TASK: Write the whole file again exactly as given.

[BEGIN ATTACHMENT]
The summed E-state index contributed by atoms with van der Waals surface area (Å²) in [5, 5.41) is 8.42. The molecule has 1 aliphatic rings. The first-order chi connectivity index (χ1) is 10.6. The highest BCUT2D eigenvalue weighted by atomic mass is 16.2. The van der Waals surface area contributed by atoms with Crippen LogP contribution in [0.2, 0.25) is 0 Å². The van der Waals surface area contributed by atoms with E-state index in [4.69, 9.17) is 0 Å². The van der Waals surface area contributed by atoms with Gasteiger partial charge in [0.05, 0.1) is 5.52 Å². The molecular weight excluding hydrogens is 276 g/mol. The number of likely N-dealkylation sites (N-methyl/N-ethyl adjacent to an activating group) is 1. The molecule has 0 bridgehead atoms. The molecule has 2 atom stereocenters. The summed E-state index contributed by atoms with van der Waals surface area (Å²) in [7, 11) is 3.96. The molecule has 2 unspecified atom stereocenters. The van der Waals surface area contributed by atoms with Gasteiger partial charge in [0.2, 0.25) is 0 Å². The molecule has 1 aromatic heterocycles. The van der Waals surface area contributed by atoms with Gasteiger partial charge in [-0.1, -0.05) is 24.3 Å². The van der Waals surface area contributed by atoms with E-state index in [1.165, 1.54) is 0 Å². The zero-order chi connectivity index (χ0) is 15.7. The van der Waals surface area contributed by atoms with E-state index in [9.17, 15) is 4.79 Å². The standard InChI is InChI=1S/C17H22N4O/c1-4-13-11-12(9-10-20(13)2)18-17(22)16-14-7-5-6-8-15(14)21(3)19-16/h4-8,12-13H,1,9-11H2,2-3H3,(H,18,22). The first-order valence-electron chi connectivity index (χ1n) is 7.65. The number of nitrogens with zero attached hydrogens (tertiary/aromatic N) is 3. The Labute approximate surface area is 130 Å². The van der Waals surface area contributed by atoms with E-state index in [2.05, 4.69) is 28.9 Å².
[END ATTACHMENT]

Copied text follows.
The summed E-state index contributed by atoms with van der Waals surface area (Å²) in [5, 5.41) is 8.42. The molecule has 1 aliphatic rings. The first-order chi connectivity index (χ1) is 10.6. The highest BCUT2D eigenvalue weighted by atomic mass is 16.2. The van der Waals surface area contributed by atoms with Crippen LogP contribution in [0.2, 0.25) is 0 Å². The van der Waals surface area contributed by atoms with E-state index in [4.69, 9.17) is 0 Å². The van der Waals surface area contributed by atoms with Gasteiger partial charge in [0.05, 0.1) is 5.52 Å². The molecular weight excluding hydrogens is 276 g/mol. The number of likely N-dealkylation sites (N-methyl/N-ethyl adjacent to an activating group) is 1. The molecule has 0 bridgehead atoms. The molecule has 2 atom stereocenters. The summed E-state index contributed by atoms with van der Waals surface area (Å²) in [7, 11) is 3.96. The molecule has 2 unspecified atom stereocenters. The van der Waals surface area contributed by atoms with Gasteiger partial charge in [0.2, 0.25) is 0 Å². The molecule has 1 aromatic heterocycles. The van der Waals surface area contributed by atoms with Gasteiger partial charge in [-0.1, -0.05) is 24.3 Å². The van der Waals surface area contributed by atoms with E-state index in [1.165, 1.54) is 0 Å². The zero-order chi connectivity index (χ0) is 15.7. The van der Waals surface area contributed by atoms with E-state index in [9.17, 15) is 4.79 Å². The standard InChI is InChI=1S/C17H22N4O/c1-4-13-11-12(9-10-20(13)2)18-17(22)16-14-7-5-6-8-15(14)21(3)19-16/h4-8,12-13H,1,9-11H2,2-3H3,(H,18,22). The first-order valence-electron chi connectivity index (χ1n) is 7.65. The number of nitrogens with zero attached hydrogens (tertiary/aromatic N) is 3. The Labute approximate surface area is 130 Å². The van der Waals surface area contributed by atoms with E-state index in [2.05, 4.69) is 28.9 Å².